Underwater Programming Laboratories

Warning: Don not attempt to perform or recreate any of the activities or actions in this story. Riding an amusement ride/attraction may expose you to forces or experiences beyond what you are capable of safely mentally or physically withstanding. Always observe and follow posted warnings and restrictions before riding any ride/attrition and always follow all instructions given by ride/attraction operators.
The last mile
“Find the journey’s end in every step.”
Ralph Waldo Emerson

Season pass holder preview day 2022 and I am back to continue the journey. After getting into the park and heading over to the rope in Medieval Fair, I hear from behind me someone asking about what my count is up to. We talked until the rope drop, headed over to pick up our Fast Lane Plus wrist bands, and I headed over to Striker for my first dive of the season. I knew that it had been a while since riding and my immunity to the drop sensation had long warn off. Sure enough, the sensation was back in full strength. After a few more dives it had passed and I was back having fun on Yukon Striker.

I continued to help out when I could when I was able to make a mother and her child’s day a bit better after I noticed they had been split into two different rows. I offered to swap seats with them so they could ride together and they were very happy. Later that day I rode a few times with someone who recognized me from 2019 and we shared some of our experiences on Striker over the past few seasons. Despite how many people showed up at the park, and it was a lot, I managed to finish the day off with 40 more dives.

Day two of the last mile and I decided to pick the better of the two days this weekend weather wise knowing it would most likely be busier that day. After 11 dives I passed the 950 threshold giving me encouragement passing the half way point of the 100 rides to 1,000 to go starting the season. It was definitely busy today but the fast lane plus line was short and I was able to keep getting rides in. After reaching 20, half of what I was hoping for that day, it looked like I was on track to another 40 dives for the day. Fate had another plan in mind and I finished the day with 38. I was very pleased with that and had a good day riding and meeting people.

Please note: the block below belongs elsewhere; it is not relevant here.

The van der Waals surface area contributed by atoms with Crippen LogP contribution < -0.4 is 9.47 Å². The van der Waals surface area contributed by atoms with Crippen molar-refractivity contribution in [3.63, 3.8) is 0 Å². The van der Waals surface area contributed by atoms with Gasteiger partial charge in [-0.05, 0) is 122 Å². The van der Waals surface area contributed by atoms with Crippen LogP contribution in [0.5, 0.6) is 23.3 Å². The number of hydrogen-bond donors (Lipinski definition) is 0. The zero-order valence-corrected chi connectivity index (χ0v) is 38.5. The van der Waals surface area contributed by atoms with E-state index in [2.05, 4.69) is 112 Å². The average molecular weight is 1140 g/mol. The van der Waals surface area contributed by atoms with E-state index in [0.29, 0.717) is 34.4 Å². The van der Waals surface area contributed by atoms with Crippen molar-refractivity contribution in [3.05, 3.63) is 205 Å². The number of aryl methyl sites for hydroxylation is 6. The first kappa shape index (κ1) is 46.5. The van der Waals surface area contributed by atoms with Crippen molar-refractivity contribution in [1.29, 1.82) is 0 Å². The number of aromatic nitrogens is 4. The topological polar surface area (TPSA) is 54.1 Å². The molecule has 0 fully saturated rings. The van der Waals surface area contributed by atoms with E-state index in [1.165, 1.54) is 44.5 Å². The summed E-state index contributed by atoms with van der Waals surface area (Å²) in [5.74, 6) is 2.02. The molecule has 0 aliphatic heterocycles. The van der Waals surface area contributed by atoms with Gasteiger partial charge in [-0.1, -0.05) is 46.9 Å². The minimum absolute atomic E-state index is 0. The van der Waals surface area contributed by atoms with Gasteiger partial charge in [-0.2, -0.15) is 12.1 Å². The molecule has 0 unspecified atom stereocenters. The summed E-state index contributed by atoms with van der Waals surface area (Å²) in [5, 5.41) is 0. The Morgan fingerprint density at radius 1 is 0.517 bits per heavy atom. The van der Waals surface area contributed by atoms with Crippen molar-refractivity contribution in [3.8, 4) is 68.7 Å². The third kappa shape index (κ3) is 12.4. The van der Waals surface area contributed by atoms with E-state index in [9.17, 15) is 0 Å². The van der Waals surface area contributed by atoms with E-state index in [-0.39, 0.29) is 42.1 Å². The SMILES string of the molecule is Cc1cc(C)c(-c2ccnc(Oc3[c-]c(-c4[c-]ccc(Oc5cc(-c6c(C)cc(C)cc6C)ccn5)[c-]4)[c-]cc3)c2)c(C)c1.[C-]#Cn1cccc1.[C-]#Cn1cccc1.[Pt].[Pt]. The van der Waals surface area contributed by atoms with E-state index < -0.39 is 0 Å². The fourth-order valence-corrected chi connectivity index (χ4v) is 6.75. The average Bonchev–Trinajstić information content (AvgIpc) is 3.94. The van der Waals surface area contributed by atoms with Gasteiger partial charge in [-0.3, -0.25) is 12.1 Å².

Before starting out day three I had used my two previous days of riding Yukon Striker to estimate when I would reach 1,000 dives. I had calculated that I would reach my goal between 3 and five in the afternoon assuming the same rate as before. The first few dives were not going to plan but that was fine because I only had to get a total of 22 for the day. Shortly after 1 pm I passed the halfway point for day and only had ten more to go. Then the plan went out the window.

The park was not only busy, there were a lot of guests with fast lane plus wrist bands now showing up at Yukon Striker. Combine with a few delays and I was now getting about 2 rides and hour. At that pace, it was going to be close. The line length would vary, sometimes long, sometimes longer. Traditional on the fly calculations were flip flopping between make it and not make it. If they close the queue 30 minutes before park closing like last visit, that could throw a monkey wrench in it as well. With all the variables constantly in flux, I was ridding one dive at a time and seeing where it was taking me.

Just after 6:30pm I had completed dive 999 and was headed back into the queue for dive number 1,000. It was time to head to the row one line and get ready for another barefoot ride. It had been a while since I had ridden in row one. Sitting there waiting for the all the restraints to be checked and get on our way felt very different from the previous 999 dives. There was a strange quiet about it. It felt like it was taking longer than it normally does to get under way, yet it didn’t concern me. There was no anxiousness to get under way and no calculating in my head about how long it was going to take, or how many rides I was going to get that day. Then I heard the operator announce over the platform speakers that this was my 1,000th dive, give us our departure instructions, and we were on our way.

When I get asked what the difference between row one and row two, I tell them, the wind. I forgot how windy it is on row one. A fantastic ride with a great zero G fall down the drop. I took some time after the run for a picture to commemorate my achievement and headed back in for one more dive in row one while I still had time before they closed the queues for the day.

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